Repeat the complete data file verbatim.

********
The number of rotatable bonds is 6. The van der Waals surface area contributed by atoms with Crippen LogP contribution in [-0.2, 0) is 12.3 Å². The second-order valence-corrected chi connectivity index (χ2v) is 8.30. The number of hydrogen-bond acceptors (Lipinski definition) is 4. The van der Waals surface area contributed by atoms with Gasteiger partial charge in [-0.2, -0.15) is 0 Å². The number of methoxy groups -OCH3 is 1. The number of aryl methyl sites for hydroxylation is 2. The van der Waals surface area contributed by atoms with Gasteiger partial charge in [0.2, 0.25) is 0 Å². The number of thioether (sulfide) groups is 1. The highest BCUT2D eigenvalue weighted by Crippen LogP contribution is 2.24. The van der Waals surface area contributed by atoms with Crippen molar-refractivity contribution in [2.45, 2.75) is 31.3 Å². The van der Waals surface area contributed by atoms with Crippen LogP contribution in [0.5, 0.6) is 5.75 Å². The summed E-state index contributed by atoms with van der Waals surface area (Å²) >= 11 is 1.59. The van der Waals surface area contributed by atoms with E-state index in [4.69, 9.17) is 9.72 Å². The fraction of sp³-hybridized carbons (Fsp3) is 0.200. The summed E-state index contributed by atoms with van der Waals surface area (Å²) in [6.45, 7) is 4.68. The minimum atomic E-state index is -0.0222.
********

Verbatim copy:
The number of rotatable bonds is 6. The van der Waals surface area contributed by atoms with Crippen LogP contribution in [-0.2, 0) is 12.3 Å². The second-order valence-corrected chi connectivity index (χ2v) is 8.30. The number of hydrogen-bond acceptors (Lipinski definition) is 4. The van der Waals surface area contributed by atoms with Gasteiger partial charge in [-0.2, -0.15) is 0 Å². The number of methoxy groups -OCH3 is 1. The number of aryl methyl sites for hydroxylation is 2. The van der Waals surface area contributed by atoms with Gasteiger partial charge in [0.2, 0.25) is 0 Å². The number of thioether (sulfide) groups is 1. The highest BCUT2D eigenvalue weighted by Crippen LogP contribution is 2.24. The van der Waals surface area contributed by atoms with Crippen molar-refractivity contribution in [2.45, 2.75) is 31.3 Å². The van der Waals surface area contributed by atoms with Crippen LogP contribution in [0.5, 0.6) is 5.75 Å². The summed E-state index contributed by atoms with van der Waals surface area (Å²) >= 11 is 1.59. The van der Waals surface area contributed by atoms with E-state index in [4.69, 9.17) is 9.72 Å². The fraction of sp³-hybridized carbons (Fsp3) is 0.200. The summed E-state index contributed by atoms with van der Waals surface area (Å²) in [6.45, 7) is 4.68. The minimum atomic E-state index is -0.0222.